Does Stress Erase the Benefits of Healthy Eating?

By Amy Gorin, MS, RDN

I get stressed out just like the rest of us. When I start to feel overwhelmed or upset, I remind myself that a moment away from my computer can do wonders. My go-to is usually a walk to the kitchen for a warm, soothing cup of tea.

Now new preliminary research suggests that stress may diminish some of the health benefits of healthy eating. In a study in Molecular Psychiatry, scientists studied 58 healthy women with an average age of 53 and a history of major depressive disorder; 72 percent of the women were breast cancer survivors. Each woman was given a breakfast of biscuits and gravy with eggs and turkey sausage on two separate occasions — one meal was prepared in palm oil (high in saturated fat), and the other was made in oleic sunflower oil (high in heart-healthy monounsaturated fatty acids).

When women reported no stressors from the previous day during an interview with researchers, their inflammation markers were found to be higher after eating the meal prepared with high-saturated-fat palm oil, versus after having the meal prepared with sunflower oil. But here’s where the research gets interesting: When women ate the sunflower oil meal and noted previous day’s stress, their markers were similar to the markers they had after eating the high-saturated-fat meal. Because the women in the study had a history of depression and more than half were breast cancer survivors, more research needs to be conducted to determine whether the findings may be applied to the general population.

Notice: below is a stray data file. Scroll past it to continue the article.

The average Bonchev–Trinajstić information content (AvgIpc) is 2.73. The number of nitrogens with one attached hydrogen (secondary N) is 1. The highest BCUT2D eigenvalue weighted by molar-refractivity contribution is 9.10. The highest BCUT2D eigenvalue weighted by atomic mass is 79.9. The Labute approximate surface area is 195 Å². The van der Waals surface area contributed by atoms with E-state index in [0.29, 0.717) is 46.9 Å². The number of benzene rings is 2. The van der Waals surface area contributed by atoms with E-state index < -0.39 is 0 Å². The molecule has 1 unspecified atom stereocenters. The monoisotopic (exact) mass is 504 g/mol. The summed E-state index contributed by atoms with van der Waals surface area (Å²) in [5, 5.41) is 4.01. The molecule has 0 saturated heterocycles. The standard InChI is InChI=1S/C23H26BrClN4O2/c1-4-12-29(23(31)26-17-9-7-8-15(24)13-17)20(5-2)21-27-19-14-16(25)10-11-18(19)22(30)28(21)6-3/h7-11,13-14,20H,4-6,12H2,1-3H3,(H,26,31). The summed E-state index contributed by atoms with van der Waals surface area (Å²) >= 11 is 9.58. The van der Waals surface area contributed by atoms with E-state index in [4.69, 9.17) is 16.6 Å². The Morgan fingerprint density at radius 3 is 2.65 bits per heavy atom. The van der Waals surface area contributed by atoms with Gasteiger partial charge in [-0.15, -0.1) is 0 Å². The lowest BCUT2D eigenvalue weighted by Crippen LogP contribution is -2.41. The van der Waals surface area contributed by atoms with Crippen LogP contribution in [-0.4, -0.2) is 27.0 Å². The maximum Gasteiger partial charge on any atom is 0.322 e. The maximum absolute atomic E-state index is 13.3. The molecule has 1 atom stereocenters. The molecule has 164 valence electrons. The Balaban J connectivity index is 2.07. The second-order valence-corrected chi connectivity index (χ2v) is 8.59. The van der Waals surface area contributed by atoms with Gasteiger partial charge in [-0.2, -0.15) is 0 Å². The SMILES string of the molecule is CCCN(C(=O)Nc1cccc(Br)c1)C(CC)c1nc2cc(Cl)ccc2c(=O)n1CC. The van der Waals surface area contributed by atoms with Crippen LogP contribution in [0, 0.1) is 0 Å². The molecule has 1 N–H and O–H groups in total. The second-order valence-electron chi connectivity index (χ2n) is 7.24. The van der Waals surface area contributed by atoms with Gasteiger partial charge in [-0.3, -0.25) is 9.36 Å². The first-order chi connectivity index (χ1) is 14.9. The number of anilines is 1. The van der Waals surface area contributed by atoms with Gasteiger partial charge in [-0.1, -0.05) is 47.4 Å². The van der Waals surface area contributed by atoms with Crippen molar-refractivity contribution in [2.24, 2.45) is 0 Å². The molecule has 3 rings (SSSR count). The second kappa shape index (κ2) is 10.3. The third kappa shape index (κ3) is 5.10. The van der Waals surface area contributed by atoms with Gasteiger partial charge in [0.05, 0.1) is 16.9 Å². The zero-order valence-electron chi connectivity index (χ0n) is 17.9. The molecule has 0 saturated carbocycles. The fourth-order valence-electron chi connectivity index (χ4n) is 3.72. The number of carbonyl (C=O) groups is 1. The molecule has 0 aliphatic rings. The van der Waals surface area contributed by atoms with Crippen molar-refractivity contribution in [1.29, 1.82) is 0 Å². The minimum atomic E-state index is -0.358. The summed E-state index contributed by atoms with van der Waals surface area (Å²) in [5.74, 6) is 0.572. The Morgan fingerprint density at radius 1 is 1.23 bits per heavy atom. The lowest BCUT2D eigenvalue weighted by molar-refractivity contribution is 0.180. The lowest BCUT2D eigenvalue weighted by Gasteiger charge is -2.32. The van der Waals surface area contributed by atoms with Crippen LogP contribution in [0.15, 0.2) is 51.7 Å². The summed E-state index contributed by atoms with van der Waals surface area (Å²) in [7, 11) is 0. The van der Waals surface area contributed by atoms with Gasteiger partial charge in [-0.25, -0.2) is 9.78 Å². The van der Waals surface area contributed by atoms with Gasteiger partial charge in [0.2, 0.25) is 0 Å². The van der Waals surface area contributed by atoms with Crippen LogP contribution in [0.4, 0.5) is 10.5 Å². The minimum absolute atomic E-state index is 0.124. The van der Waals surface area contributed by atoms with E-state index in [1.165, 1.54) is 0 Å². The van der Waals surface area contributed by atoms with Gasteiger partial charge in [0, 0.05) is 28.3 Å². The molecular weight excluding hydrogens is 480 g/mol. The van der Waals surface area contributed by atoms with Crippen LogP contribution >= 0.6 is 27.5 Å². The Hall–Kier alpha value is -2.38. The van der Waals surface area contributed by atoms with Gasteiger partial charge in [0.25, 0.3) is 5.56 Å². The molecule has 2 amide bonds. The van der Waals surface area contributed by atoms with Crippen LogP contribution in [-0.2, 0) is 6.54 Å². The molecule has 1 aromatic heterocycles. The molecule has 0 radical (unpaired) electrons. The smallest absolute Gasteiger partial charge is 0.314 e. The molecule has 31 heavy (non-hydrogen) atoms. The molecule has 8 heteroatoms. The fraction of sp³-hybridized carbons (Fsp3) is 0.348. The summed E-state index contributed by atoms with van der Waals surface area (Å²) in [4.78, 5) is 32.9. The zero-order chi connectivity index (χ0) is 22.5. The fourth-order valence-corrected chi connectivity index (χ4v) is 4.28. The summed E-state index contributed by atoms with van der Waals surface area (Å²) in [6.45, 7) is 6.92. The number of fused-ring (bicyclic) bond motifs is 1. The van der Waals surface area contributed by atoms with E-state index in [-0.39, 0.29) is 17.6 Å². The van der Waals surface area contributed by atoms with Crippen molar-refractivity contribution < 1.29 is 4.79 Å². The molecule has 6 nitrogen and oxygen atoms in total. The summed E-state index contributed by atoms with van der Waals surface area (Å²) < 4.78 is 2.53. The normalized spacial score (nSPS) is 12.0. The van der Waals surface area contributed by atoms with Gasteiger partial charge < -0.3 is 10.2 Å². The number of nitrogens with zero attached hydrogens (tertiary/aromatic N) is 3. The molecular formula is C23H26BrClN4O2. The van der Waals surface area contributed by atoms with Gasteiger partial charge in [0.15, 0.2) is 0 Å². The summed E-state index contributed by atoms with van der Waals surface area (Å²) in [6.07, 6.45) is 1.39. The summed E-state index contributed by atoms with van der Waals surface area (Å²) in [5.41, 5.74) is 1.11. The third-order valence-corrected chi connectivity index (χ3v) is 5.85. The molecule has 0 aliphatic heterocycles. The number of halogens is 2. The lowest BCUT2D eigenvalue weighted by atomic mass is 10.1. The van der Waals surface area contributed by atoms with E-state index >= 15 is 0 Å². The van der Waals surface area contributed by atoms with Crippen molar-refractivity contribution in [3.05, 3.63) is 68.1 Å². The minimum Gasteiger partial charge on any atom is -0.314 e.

The fact is we all have stress in our lives. But there are actions we can take to help decrease that stress. So try these ideas next time you feel frazzled:

  • Drink something warm. As I mentioned, my go-to soother is a cup of tea. (Bonus: It has 0 SmartPoints® values.) My current favorite is peppermint, and I also love my licorice-cinnamon tea; the chrysanthemum tea pictured here was a treat I found on vacation in Portland, Oregon. Your preference might be a cup of decaf coffee or even a glass of hot water with lemon.
  • Take a walk. Get away from the problem and get a breather. Depending on how much time you have, walk around the office or go outside for some sunshine and exercise.
  • Touch base with a friend. I’ll often send an e-mail to a friend or make a phone call when I’m feeling like I need to talk a problem through. Even if I think I don’t have time for this, I always find the calming benefits are worth it.

What are your thoughts on this topic? What are your best tips for de-stressing? Share them with me on Connect @amy.gorin!

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